Isaak's first visit was in 1965, when he saw 18-year-old Peter for the first time. The second visit was in the summer of 1974. Half a year later, Father died on 15 January 1975 (photograph date). Mother was weak. She lived until 1981; Tina looked after her faithfully.
When Johann was in Russian captivity, he didn’t disclose that he had his parents in Romania. Therefore he couldn’t visit them on the way after he was released in 1950. He didn’t want to take the chance. In East Germany, they tried to persuade him to stay, but his goal remained firm. He wanted to go to Hannover to see Isaak.
Only after 23 years did he [Johann] see his parents and siblings again. In 1973 he visited them for the second time. In Germany he could visit Aunt Neta [Graewe], mother's oldest sister, Aunt Maria Graewe, Johann Friesen, Peter Plett in Hochheim-am-Main [Neta’s son] and other relatives. Aug. 1990 was the third time that he was in Europe for a visit.
Anna is married to Michael [Mihai] Acatrinei in Iasi. They have 6 children. Tina is married to Abraham [Avram] Popescu in Arad. Daniel is also married in Arad, Banat, and has a daughter.
Wilhelm is now in Neuwied. We are hopeful that he will reside there. Our cousin Anna Thiessen is very committed to him. He was born shortly after the naturalization of our family in Mährisch-Kromau. Aunt Margerete [Graewe] Buhler in Neuwied and Aunt Katherina [Graewe] Derksen, mother's sisters, are glad to have seen him. Willie now has the opportunity to visit and get to know all relatives in Germany. The ones in Canada of course also wish to see him. In 1984 he was not able to come to visit.
Lieselotte is married to Konstantin Nistor in Arad. Daughter Camelia[-Manuela] is currently still studying medicine. Peter & Ana Boleac are in Arad and have four children. It looks very poor for them.
All the loved ones I am writing about here, [my son] Daniel and I were able to see and talk to in the summer of 1989.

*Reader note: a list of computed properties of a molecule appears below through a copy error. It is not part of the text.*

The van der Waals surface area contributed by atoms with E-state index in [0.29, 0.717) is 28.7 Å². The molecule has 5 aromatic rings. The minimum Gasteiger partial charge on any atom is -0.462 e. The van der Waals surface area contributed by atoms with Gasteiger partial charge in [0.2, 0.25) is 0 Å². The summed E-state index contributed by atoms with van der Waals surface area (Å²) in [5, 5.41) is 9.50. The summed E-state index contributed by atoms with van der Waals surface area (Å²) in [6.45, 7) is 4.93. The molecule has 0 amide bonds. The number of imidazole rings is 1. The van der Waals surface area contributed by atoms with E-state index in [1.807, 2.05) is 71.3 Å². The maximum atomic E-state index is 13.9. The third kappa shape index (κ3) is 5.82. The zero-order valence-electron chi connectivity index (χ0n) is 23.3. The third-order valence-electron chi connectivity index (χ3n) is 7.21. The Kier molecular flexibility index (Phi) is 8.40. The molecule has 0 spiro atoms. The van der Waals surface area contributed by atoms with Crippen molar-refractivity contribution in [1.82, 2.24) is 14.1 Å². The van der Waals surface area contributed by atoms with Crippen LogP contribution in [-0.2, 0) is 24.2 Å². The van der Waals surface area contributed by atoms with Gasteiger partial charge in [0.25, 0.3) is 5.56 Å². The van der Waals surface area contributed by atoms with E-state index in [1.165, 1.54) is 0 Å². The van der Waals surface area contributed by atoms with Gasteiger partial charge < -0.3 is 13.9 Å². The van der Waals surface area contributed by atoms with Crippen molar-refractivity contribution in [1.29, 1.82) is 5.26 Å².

Also Jakob Plett in Schwäbisch Gmünd with all his loved ones. He is the son of mother's sister Anna [Graewe]. [Cousins] Peter Plett and Heinrich (Isaak) Graewe are here with us in Canada. When my son Daniel became very ill in Romania, I told Tina that we had to go to Jakob Plett as soon as possible. We arrived at midnight.
We could visit Maria, the daughter of Uncle Isaak Graewe, in Espelkamp. Of our parents, we only found the grave, but near Cologne and Saarburg we found Aunt Katharine [Graewe] Derksen and Aunt Gretel [Graewe] Buhler with relatives. It was a special joy. It is a pity that not all relatives from Canada were there.
In the last few days I read some old letters from the parents. At the end they sometimes write: "If we don't meet again on earth, we'll meet in the Eternal Home." May this wish of the parents be true not only for our relatives, but also for all those who want to join us.
Above: Isaak with Aunt Maria (Graewe) Friesen and grandson David in Surrey, B.C., 1983
Above: Isaak and his son Daniel with relatives in Germany, 1989
standing: (not in order) Johann Friesen, Daniel Boleac, Abraham Graewe,
Walter Buehler, Johann Buehler, Linda Friesen, Maria Friesen
seated: Maria Graewe (wife of Abraham), Tante Katya (Graewe) Derksen, Isaak Boleac
Isaak died in White Rock, B.C. on 28 Jan. 2007. His daughter Esther (Boleac) Woolf read his obituary at the funeral. Some new information has been added from our research.
Dad was born May 28, 1927 in Friedensfeld, Sagradovka, Russia to Dimitru and Agathe (Graewe) Boleac. He was the second oldest of 11 children.
The family was forced to move several times. They moved to Siberia in 1928, and then back to Friedensfeld, then Romania, Moldova and Germany.
Dad went into the German workforce, and then in 1944 at age 16, Dad was taken to Berlin to be in the military service. He saw terrible things in the war. He was a prisoner of war of the Americans, then the English, until December 1945. During his imprisonment, he was dispersed among farms to do labour.
After the war, Dad worked on a German farm for 2 ½ years. He said this was the best place to be because there was always enough food.
He moved to Hanover, Germany in 1949, where he lived in a Baptist hostel for young refugees and worked as a cooper. He was reunited there with his older brother, John, after being separated in the war. His parents, brothers and sisters were sent back to Romania. Dad’s mother Agathe told him and his brother John to stay in Germany, knowing it would bring a better life for them, even though it meant splitting up the family. She also encouraged them to go to Canada when the opportunity arose.
On Nov 26, 1952, Dad came to Canada by ship on the S.S. Arosa Kulm. He was sponsored by his brother John, who was already in Vancouver. John had arrived on Nov. 23, 1950.